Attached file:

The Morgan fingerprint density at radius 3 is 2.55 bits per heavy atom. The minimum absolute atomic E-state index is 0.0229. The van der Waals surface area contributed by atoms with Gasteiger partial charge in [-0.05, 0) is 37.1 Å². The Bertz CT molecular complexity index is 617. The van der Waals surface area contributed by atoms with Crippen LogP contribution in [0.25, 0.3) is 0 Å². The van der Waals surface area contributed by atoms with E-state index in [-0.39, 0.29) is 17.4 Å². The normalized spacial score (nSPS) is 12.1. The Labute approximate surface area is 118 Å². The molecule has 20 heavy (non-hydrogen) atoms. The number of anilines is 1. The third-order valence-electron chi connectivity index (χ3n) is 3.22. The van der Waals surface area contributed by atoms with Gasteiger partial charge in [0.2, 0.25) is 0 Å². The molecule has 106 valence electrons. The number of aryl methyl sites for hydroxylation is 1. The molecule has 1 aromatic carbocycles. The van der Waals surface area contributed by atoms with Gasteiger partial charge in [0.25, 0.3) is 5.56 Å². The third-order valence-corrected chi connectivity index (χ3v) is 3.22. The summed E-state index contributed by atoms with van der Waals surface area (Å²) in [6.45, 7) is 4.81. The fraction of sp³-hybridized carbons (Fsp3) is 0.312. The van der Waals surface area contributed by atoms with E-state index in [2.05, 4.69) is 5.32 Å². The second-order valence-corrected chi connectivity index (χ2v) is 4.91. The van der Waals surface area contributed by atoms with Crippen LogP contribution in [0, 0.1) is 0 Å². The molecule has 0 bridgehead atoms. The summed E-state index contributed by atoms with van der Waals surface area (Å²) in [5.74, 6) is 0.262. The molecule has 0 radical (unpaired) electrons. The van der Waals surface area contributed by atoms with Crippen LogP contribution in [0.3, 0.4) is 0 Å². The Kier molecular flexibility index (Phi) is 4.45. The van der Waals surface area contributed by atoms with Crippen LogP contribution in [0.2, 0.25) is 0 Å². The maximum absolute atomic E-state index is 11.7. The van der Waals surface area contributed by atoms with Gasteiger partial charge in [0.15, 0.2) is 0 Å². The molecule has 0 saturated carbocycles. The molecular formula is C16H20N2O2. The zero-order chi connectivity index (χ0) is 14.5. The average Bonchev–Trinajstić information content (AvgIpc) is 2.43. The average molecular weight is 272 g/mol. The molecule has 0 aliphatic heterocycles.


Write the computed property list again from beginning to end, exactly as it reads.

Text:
The Morgan fingerprint density at radius 3 is 2.55 bits per heavy atom. The minimum absolute atomic E-state index is 0.0229. The van der Waals surface area contributed by atoms with Gasteiger partial charge in [-0.05, 0) is 37.1 Å². The Bertz CT molecular complexity index is 617. The van der Waals surface area contributed by atoms with Crippen LogP contribution in [0.25, 0.3) is 0 Å². The van der Waals surface area contributed by atoms with E-state index in [-0.39, 0.29) is 17.4 Å². The normalized spacial score (nSPS) is 12.1. The Labute approximate surface area is 118 Å². The molecule has 20 heavy (non-hydrogen) atoms. The number of anilines is 1. The third-order valence-electron chi connectivity index (χ3n) is 3.22. The van der Waals surface area contributed by atoms with Gasteiger partial charge in [0.2, 0.25) is 0 Å². The molecule has 106 valence electrons. The number of aryl methyl sites for hydroxylation is 1. The molecule has 1 aromatic carbocycles. The van der Waals surface area contributed by atoms with Gasteiger partial charge in [0.25, 0.3) is 5.56 Å². The third-order valence-corrected chi connectivity index (χ3v) is 3.22. The summed E-state index contributed by atoms with van der Waals surface area (Å²) in [6.45, 7) is 4.81. The fraction of sp³-hybridized carbons (Fsp3) is 0.312. The van der Waals surface area contributed by atoms with E-state index in [2.05, 4.69) is 5.32 Å². The second-order valence-corrected chi connectivity index (χ2v) is 4.91. The van der Waals surface area contributed by atoms with Crippen LogP contribution in [0, 0.1) is 0 Å². The molecule has 0 bridgehead atoms. The summed E-state index contributed by atoms with van der Waals surface area (Å²) in [5.74, 6) is 0.262. The molecule has 0 radical (unpaired) electrons. The van der Waals surface area contributed by atoms with Crippen LogP contribution in [0.3, 0.4) is 0 Å². The Kier molecular flexibility index (Phi) is 4.45. The van der Waals surface area contributed by atoms with Crippen LogP contribution in [0.2, 0.25) is 0 Å². The maximum absolute atomic E-state index is 11.7. The van der Waals surface area contributed by atoms with Gasteiger partial charge in [0.15, 0.2) is 0 Å². The molecule has 0 saturated carbocycles. The molecular formula is C16H20N2O2. The zero-order chi connectivity index (χ0) is 14.5. The average Bonchev–Trinajstić information content (AvgIpc) is 2.43. The average molecular weight is 272 g/mol. The molecule has 0 aliphatic heterocycles.